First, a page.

What Causes Chronic Constipation? 

There are many chronic constipation causes that range from your genetics, to the motility in your colon, all the way down to the foods you eat and lifestyle behaviors you engage in. Certain medications and physiological conditions, such as pregnancy, are also known to be chronic constipation causes (8). 

Some populations struggle with chronic constipation more than others. For example, women are more likely than men to have chronic constipation. In particular, premenopausal and pregnant women report chronic constipation more often, likely due to hormone fluctuations. Further, older adults are diagnosed with chronic constipation at a higher rate than younger people (9).

How to Remedy Chronic Constipation

There are many different constipation remedies that can help you overcome this debilitating condition. 

Water for Constipation

I know, I know — you’ve possibly heard this one before. But before we jump into some of the more complex issues associated with chronic constipation, let’s make sure you’re drinking enough water!

One of the most overlooked chronic constipation treatments is the simple notion of drinking more water. Since your body is made up of 60 percent water, it makes sense that it plays a role in constipation if you’re not drinking enough.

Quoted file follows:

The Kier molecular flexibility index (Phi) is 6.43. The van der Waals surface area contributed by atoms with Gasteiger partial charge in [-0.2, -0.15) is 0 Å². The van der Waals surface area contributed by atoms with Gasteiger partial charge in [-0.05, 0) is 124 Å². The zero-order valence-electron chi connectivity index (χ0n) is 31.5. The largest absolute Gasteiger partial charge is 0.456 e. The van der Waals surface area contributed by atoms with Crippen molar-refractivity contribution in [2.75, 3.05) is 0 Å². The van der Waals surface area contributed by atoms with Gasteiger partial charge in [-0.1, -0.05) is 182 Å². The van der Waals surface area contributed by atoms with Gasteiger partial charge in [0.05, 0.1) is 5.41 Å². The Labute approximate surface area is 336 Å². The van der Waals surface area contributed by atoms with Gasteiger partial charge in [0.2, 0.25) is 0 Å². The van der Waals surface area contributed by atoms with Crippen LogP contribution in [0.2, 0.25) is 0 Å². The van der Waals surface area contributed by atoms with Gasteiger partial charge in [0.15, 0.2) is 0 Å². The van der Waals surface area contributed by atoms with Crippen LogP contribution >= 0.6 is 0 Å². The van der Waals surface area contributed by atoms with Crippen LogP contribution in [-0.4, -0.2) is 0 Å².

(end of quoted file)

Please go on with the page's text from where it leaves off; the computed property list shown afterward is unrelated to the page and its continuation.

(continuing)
When you’re dehydrated, water may be withdrawn from the colon to help support other parts of your body. This prevents your colon from doing what it needs to do to promote healthy bowel movements, making your stool hard and difficult to pass (10, 11). 

Low water intake has been shown to be a common chronic constipation cause. Drinking more water for constipation is an easy adjustment you can make to your lifestyle to help you deal with the condition (12, 13). 

It’s generally recommended to drink at least 8 cups of water per day, but you may need more or less depending on how much you exercise and how many water-rich foods that you eat. 

Another way to calculate how much water you need is by dividing your body weight in half. The number you get is the ounces of water to aim to drink per day. For example: 

150 pound female divided by 2 = 75 = 75 ounces of water/day 

So do a quick calculation and make sure you’re drinking enough water! And if you are, let’s jump into some other issues to look at when considering chronic constipation.

Fiber for Constipation 

Fiber is an indigestible component of plants that plays a role in your digestive health. All plant foods contain fiber in some form, which can promote regularity by bulking up your stool and making it easier to pass, as well as supporting the health of your microbiome.